by Rabbi Jill Maderer
So… Who is in the box? Who’s home falls in the Center City travel box when our special guest, the Pope, visits Philadelphia this fall? Me, too. Although still not complete, this week’s transportation and security update began to feed my hunger for a better understanding about how my family will function, how emergencies will be addressed, and of course, how we are going to get the Jewish community to synagogue. As complicated as the Pope’s visit will be from a logistical perspective, I am intrigued about how we in the Jewish community, might find meaning in this historical moment.
Of course, the Pope is certainly not our leader. The Jewish people’s history with the Catholic Church is at times painful, even tragic. And there are many beliefs and values that we hold dear, that come into direct conflict with Catholic teachings. Indeed I have personally stood on the opposite side from the Church, when protesting policies that violate gay rights, accessible divorce, or a woman’s right to choose. Sometimes, an encounter with another religion solidifies my beliefs in my own faith.
Other times, inter-religious encounter helps me discover shared values. What interests me about the visit of this Pope is that it serves as a reminder of the values we might share in common, and of the lessons we might learn from one another. Pope Francis in particular, has modeled a strong tradition of dialogue with Jewish leaders. No one knows such work better than the Interfaith Center of Greater Philadelphia, whose Gateway to Religious Communities participants are here tonight as they endeavor to further understand different faiths. Welcome.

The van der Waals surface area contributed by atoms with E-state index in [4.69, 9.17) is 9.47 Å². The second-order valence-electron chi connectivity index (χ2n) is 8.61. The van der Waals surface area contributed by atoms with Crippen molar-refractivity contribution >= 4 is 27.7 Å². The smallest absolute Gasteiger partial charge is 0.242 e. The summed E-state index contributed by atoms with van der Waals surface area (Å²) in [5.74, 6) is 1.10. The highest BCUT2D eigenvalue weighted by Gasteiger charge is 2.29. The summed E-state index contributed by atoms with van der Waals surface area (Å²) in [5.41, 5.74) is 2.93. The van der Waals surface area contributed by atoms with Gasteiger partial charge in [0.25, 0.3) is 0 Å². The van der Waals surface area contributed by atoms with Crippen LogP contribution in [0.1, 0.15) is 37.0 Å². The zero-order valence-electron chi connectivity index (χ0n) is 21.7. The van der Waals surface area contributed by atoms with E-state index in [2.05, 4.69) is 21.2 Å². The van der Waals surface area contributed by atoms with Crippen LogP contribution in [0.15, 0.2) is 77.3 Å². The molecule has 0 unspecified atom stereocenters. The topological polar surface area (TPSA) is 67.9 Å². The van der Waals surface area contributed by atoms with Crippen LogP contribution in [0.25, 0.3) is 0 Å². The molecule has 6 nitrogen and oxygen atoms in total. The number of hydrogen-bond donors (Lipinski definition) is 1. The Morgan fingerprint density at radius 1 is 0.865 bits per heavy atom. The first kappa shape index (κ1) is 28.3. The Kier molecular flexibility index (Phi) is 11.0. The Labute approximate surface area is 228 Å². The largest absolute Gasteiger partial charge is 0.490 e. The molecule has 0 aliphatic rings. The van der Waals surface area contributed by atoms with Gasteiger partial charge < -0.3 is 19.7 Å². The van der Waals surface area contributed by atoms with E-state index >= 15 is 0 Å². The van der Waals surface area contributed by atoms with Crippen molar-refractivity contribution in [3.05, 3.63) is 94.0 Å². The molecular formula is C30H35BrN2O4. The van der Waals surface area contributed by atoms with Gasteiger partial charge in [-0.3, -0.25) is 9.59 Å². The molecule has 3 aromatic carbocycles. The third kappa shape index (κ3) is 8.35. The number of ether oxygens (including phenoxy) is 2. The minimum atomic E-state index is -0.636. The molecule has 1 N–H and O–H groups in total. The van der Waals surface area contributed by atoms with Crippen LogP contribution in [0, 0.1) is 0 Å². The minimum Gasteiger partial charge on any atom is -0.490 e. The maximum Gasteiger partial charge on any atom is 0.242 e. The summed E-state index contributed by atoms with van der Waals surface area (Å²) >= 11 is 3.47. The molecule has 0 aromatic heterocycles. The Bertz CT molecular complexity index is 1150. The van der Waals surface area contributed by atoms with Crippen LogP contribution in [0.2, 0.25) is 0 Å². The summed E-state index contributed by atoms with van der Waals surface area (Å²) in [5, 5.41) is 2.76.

Already this summer, the Pope has inspired the world, including the Jewish community, to refocus on the threat of climate change to our planet. Here is a profound religious value that our faiths share. Torah teaches that we are stewards of the earth. A Midrash–an ancient Jewish legend on the story of creation, tells the tale of God charging Adam and Eve with responsibility for the earth. God says: “This is it. One try. Protect the earth. Ruin this one? There won’t be another.” The Jewish community and especially the Religious Action Center of Reform Judaism has advocated for environmental justice for generations, and in our own day, encourages us to support the Green Climate Fund, which helps nations most at risk, to advocate for natural resource stewardship, and to find opportunities to raise our voices as the world prepares for the negotiations in Paris at the end of the year.
The Pope’s encyclical speaks to the Jewish community and has sparked a conversation among people of many backgrounds, across the globe. Every couple of years, the Pope establishes an encyclical, a letter that is highly authoritative for Catholics. What is different about this summer’s encyclical is that Pope Francis addressed it not only to the Church, but to the world. The statement on climate change and its impact on the poorest and most vulnerable citizens of the world, is not something that Catholics can address alone; it is a worldwide problem that demands a worldwide response and understanding that: “This is it. One try. Protect the earth. Ruin this one? There won’t be another.”